Today the Senate Foreign Relations Committee will vote up or down on the nomination of Texas oilman Rex Tillerson to be secretary of state. If they do not approve him, his nomination will go to the Senate floor without a recommendation, which would make it more unlikely that the closely divided Senate – 52R-48D – will ultimately confirm him.
The key figure in the political and ideological drama surrounding Tillerson’s nomination is US Sen. Marco Rubio (R-FL). Tillerson, like the man who nominated him, has a history of favorable comments about Russia and its leader, Vladimir Putin. While President Trump’s views about getting along with Russia have been political, Tillerson’s have been business. When CEO of ExxonMobil, Tillerson dealt with Putin, and many other world leaders, in an effort to buy or sell petroleum.
Rubio, however, sees the issue in moral terms. And he pushed, indeed pushed hard, to get Tillerson to agree that Putin is a “war criminal,” citing the mysterious deaths of his political opponents.
Is Rubio’s stance essentially a moral or ideological one, or is there political ambition in the mix of motives?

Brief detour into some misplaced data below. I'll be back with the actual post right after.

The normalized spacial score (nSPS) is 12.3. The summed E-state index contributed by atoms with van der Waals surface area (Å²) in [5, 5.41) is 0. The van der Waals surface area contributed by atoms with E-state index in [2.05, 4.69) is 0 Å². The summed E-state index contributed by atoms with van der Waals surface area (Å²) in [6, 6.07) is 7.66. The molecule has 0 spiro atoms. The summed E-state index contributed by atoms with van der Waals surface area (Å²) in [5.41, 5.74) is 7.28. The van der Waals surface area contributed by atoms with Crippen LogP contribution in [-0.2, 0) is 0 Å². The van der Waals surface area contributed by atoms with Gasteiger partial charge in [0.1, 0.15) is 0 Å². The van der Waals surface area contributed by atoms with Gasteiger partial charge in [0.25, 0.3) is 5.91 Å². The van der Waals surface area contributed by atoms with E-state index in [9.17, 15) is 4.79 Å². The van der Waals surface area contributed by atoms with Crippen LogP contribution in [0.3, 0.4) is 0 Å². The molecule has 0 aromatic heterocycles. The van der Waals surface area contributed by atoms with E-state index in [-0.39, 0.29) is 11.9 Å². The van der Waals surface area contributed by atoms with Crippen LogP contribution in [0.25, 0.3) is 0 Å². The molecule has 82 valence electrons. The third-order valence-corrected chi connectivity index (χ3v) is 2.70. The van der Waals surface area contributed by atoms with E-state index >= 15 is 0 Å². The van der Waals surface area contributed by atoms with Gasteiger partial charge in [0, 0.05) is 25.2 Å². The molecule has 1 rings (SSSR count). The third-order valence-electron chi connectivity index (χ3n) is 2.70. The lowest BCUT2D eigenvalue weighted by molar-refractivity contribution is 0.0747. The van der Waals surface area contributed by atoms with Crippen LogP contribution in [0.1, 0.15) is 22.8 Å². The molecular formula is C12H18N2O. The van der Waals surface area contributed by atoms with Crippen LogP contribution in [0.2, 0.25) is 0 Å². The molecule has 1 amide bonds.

Barney Bishop, Tallahassee-based political analyst, says, “I surmise that he’s just very strong on foreign policy, on Cuba, China and Russia. And he’s not a big fan of Donald Trump,” who famously dubbed Rubio “Little Marco” during the unsavory GOP nomination battle. Bishop adds, however, “I was a little surprised at his tone at the Tillerson hearing.”
University of South Florida Professor Susan MacManus points out that Rubio “has a long history of making strong statements on foreign policy.” She adds, however, “Everybody expects [Rubio] to run for president someday … This is the first indication of showing his independence.”
A longtime Republican operative says of Rubio’s Tillerson grilling, “It’s not just political posturing, but I do think it is political posturing… He is trying to do things that won’t hurt him with the base, but allow him to maintain some independence from Trump.”
Part of Rubio’s political problem is that he and Trump were very cooperative allies in the General Election in Florida, with Rubio helping Trump with Cuban voters and Trump helping Rubio in their joint voter turnout efforts. Thus each man is indebted to the other, but then neither man is a major fan of the other.
The betting in Florida is that the Senate Foreign Relations Committee hearing was the end of Rubio’s vocal opposition to Tillerson’s confirmation. Rubio is getting pressure from “a lot of Republicans in Florida and throughout the country who want him to support Tillerson,” notes Bishop; “ultimately, I think he will support Tillerson to be secretary of state.” The GOP operative agrees: “The hawks on Russia will end up voting for [Tillerson], but want their concerns on the record.” And MacManus notes, “It’s not likely that Rubio will be constantly against Trump.”
For the record, Rubio comes up for reelection in 2022, two years after Trump is either reelected or out of office. Stay tuned.